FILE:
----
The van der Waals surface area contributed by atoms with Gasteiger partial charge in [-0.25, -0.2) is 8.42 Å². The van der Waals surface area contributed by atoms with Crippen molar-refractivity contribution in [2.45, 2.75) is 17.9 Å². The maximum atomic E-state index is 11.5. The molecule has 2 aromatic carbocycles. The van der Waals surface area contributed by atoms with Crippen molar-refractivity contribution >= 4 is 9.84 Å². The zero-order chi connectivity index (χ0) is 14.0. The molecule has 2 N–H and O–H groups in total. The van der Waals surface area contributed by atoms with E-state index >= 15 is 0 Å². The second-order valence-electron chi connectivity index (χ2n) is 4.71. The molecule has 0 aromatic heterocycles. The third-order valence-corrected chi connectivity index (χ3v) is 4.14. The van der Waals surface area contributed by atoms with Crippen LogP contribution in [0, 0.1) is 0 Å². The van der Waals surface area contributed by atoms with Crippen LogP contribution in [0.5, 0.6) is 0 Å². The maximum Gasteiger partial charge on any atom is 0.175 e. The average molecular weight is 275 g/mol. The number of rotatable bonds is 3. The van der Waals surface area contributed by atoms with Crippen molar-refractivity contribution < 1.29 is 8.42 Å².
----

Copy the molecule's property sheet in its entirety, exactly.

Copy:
The van der Waals surface area contributed by atoms with Gasteiger partial charge in [-0.25, -0.2) is 8.42 Å². The van der Waals surface area contributed by atoms with Crippen molar-refractivity contribution in [2.45, 2.75) is 17.9 Å². The maximum atomic E-state index is 11.5. The molecule has 2 aromatic carbocycles. The van der Waals surface area contributed by atoms with Crippen molar-refractivity contribution >= 4 is 9.84 Å². The zero-order chi connectivity index (χ0) is 14.0. The molecule has 2 N–H and O–H groups in total. The van der Waals surface area contributed by atoms with E-state index >= 15 is 0 Å². The second-order valence-electron chi connectivity index (χ2n) is 4.71. The molecule has 0 aromatic heterocycles. The third-order valence-corrected chi connectivity index (χ3v) is 4.14. The van der Waals surface area contributed by atoms with Crippen LogP contribution in [0, 0.1) is 0 Å². The van der Waals surface area contributed by atoms with Crippen LogP contribution in [0.5, 0.6) is 0 Å². The maximum Gasteiger partial charge on any atom is 0.175 e. The average molecular weight is 275 g/mol. The number of rotatable bonds is 3. The van der Waals surface area contributed by atoms with Crippen molar-refractivity contribution < 1.29 is 8.42 Å².